21 апреля 2009 | Автор: Admin | Рубрика: English литература » Художественная литература на английском языке | Комментариев: 0
Paul Barber, "Vampires, Burial, and Death: Folklore and Reality"
Yale University Press | 1988 | ISBN: 0300041268 | 244 pages | siPDF | 4.5 MB
Throughout the world there is a common belief that the dead may return to life. In Europe the most exotic form of this belief is the legend of the vampire. In this engrossing book, Paul Barber surveys centuries of folklore about vampires—from the tale of a sixteenth-century shoemaker from Breslau whose ghost terrorized everyone in the city, to the testimony of a doctor who presided over the exhumation and dissection of a graveyard full of Serbian vampires. Analyzing these reports, Barber offers for the first time a scientific explanation for the origin of the vampire legends.
The accounts compiled here by Barber of exhumations of suspected vampires include descriptions of blood on the lips of the dead body, how the corpse cried out when a stake was driven into its heart, and how the corpse partly rose from the grave. These descriptions led to further assumptions about vampires; that after coming to life again, they would prey on the living, sucking their blood or killing them in other ways. Barber studies the descriptions of exhumed cadavers in light of what is now known about forensic pathology and shows that they are clinically possible.
Barber thus argues that the lore about vampires is an elaborate folk-hypothesis that sought to make sense out of a wide variety of natural phenomena, including the events of decomposition. His book will be fascinating reading for scientists and anthropologists as well as for everyone interested in folklore.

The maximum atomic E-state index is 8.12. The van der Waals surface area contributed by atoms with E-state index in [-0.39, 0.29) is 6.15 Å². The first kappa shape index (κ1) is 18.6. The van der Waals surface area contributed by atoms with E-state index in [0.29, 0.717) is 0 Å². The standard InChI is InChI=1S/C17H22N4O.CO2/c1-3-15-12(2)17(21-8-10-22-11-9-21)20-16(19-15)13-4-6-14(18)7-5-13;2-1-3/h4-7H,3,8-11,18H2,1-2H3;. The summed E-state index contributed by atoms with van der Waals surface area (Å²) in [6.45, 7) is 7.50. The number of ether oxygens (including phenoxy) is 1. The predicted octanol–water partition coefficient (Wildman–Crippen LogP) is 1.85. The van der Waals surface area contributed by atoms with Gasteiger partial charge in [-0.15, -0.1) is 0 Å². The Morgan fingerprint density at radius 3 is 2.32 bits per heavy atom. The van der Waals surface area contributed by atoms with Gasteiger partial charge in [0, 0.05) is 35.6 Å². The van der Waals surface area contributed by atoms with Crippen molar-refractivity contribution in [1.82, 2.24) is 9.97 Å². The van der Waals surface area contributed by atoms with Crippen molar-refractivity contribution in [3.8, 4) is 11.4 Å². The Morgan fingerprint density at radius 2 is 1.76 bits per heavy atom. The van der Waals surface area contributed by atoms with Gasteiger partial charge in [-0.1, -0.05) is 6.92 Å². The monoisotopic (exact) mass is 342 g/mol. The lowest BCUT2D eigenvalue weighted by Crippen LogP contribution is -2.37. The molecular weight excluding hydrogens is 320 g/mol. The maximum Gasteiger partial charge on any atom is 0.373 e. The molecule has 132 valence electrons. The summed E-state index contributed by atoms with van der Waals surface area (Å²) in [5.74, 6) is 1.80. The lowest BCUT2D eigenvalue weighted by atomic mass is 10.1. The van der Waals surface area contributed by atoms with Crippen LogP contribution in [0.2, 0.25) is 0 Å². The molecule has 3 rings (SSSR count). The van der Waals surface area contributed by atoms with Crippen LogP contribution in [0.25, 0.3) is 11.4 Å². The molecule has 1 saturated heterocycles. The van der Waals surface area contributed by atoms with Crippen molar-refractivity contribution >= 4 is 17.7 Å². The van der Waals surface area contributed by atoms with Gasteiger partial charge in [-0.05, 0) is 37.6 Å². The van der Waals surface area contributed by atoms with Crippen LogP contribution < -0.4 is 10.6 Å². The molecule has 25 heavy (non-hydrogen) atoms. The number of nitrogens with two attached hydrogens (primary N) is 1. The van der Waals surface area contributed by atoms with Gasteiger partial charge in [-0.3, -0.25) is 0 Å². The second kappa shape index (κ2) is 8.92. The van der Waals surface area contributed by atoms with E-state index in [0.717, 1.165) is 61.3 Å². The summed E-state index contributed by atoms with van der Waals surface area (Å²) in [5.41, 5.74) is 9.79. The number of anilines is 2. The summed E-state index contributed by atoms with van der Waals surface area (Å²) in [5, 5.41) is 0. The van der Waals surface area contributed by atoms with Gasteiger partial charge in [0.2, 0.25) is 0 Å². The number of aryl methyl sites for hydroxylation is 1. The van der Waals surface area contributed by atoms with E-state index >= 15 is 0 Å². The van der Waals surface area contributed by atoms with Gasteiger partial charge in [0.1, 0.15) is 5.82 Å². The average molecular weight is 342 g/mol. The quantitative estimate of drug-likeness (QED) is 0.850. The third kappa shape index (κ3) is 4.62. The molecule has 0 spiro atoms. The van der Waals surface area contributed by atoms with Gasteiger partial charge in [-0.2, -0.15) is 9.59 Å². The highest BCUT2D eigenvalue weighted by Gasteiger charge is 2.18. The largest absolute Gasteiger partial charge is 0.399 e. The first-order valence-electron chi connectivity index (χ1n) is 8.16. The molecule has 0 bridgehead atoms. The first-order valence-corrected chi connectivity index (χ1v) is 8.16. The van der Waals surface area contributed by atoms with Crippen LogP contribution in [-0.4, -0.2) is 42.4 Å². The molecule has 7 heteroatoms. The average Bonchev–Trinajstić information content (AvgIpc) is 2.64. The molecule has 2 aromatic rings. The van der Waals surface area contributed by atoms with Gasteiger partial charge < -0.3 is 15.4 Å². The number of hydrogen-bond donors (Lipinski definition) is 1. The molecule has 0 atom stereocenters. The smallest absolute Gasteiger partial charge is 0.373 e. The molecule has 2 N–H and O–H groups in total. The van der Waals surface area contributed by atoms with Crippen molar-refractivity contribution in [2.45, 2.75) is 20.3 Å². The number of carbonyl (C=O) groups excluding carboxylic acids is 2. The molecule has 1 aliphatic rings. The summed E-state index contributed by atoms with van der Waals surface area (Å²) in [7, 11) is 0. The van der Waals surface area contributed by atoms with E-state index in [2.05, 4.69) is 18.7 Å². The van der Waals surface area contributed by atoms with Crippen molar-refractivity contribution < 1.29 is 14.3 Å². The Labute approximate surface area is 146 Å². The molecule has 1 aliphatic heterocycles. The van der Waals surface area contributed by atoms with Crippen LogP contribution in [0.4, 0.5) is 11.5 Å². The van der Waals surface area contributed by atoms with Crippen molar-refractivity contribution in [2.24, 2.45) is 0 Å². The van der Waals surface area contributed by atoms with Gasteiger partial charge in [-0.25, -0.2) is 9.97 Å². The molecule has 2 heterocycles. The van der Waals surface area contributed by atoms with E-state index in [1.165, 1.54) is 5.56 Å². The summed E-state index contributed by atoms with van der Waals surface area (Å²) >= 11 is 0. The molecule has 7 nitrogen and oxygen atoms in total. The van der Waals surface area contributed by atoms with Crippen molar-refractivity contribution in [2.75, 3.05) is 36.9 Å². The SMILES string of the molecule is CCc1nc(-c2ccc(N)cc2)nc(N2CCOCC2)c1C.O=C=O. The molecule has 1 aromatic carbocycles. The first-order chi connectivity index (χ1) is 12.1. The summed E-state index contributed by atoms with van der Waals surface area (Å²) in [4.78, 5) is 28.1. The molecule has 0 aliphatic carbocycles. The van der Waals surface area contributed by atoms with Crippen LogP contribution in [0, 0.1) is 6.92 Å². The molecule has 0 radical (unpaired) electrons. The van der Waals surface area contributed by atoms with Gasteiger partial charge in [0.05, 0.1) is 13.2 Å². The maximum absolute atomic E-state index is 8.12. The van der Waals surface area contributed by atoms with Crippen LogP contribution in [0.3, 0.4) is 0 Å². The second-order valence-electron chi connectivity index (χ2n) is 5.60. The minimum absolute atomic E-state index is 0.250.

From Library Journal
Barber has written a stimulating, authoritative discourse on the relationship between the historical concepts of vampires in folklore and fiction across the ages and throughout the world. To explain the underlying myraid interment and mourning practices designed to keep the dead at bay, he postulates a universal fear of the"vampire/revenant." Such fear was most probably based on universal lack of knowledge and control over fatal illness and disease, and misinterpretations of the natural (and varied) physical manifestations of death and decay in the human body. A lengthy bibliography accompanies the text. Best for academics, but for interested general readers too.
An armchair Dr. Van Helsing tracks down the real origins of the vampire legend. According to Barber - who skips right over the Vlad the Impaler hypothesis - stories of vampires rising from the dead are "an elaborate folk hypothesis" evolved to explain mysterious phenomena associated with death, especially the grisly facts of bodily decomposition. He begins by recounting vampiric folk tales from Serbia, Greece, and other haunted regions, and extracting their recurrent motifs. Vampirism can result, he finds, from suicide, sorcery, inauspicious birth, having a sleep-walking brother, and other rips in the social fabric. Unlike screen Draculas, folklore vampires are usually ruddy, bloated, lightly bearded peasants. To keep a vampire from leaving his grave, try mutilating the corpse, filling the burial site with food or knots (vampires can spend centuries happily untying knots), burying the corpse face-down (the vampire will chew his way to the center of the earth), etc. If the vampire escapes, recommended steps include staking, cutting out the heart, or cremation. After delivering this fascinating Baedeker of the living dead, Barber turns to an examination of human decomposition, explaining how each stage contributes to the vampire legend (bloating of the corpse, for instance, leading to reports of disturbances of the earth over a vampire's grave). In short, a "series of cognitive filters" turns a natural event into a tale of blood-seeking monsters. Learned, energetic, creepily absorbing study - definitely not for children.
Tags: Science, Anthropology, History, Literature, Folklore